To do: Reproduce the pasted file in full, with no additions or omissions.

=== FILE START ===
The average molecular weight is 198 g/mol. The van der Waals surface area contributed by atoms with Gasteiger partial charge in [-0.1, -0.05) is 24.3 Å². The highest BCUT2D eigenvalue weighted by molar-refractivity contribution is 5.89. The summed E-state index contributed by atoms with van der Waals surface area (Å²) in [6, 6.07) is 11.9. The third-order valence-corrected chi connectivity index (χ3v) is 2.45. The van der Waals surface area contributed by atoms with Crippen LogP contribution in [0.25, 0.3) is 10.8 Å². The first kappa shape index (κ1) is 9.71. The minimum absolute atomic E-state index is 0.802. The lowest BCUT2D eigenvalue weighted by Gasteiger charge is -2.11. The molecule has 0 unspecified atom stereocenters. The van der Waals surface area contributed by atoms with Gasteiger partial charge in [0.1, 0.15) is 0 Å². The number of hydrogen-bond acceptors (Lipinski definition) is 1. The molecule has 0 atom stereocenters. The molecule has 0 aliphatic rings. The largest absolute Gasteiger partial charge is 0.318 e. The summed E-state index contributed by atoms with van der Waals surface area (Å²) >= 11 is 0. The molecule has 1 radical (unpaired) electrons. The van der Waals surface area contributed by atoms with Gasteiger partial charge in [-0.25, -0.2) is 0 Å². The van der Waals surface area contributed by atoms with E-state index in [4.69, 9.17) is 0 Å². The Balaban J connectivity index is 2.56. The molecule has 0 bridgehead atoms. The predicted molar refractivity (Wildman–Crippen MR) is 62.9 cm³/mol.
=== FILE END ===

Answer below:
The average molecular weight is 198 g/mol. The van der Waals surface area contributed by atoms with Gasteiger partial charge in [-0.1, -0.05) is 24.3 Å². The highest BCUT2D eigenvalue weighted by molar-refractivity contribution is 5.89. The summed E-state index contributed by atoms with van der Waals surface area (Å²) in [6, 6.07) is 11.9. The third-order valence-corrected chi connectivity index (χ3v) is 2.45. The van der Waals surface area contributed by atoms with Crippen LogP contribution in [0.25, 0.3) is 10.8 Å². The first kappa shape index (κ1) is 9.71. The minimum absolute atomic E-state index is 0.802. The lowest BCUT2D eigenvalue weighted by Gasteiger charge is -2.11. The molecule has 0 unspecified atom stereocenters. The van der Waals surface area contributed by atoms with Gasteiger partial charge in [0.1, 0.15) is 0 Å². The number of hydrogen-bond acceptors (Lipinski definition) is 1. The molecule has 0 atom stereocenters. The molecule has 0 aliphatic rings. The largest absolute Gasteiger partial charge is 0.318 e. The summed E-state index contributed by atoms with van der Waals surface area (Å²) >= 11 is 0. The molecule has 1 radical (unpaired) electrons. The van der Waals surface area contributed by atoms with Gasteiger partial charge in [-0.25, -0.2) is 0 Å². The van der Waals surface area contributed by atoms with E-state index in [4.69, 9.17) is 0 Å². The Balaban J connectivity index is 2.56. The molecule has 0 bridgehead atoms. The predicted molar refractivity (Wildman–Crippen MR) is 62.9 cm³/mol.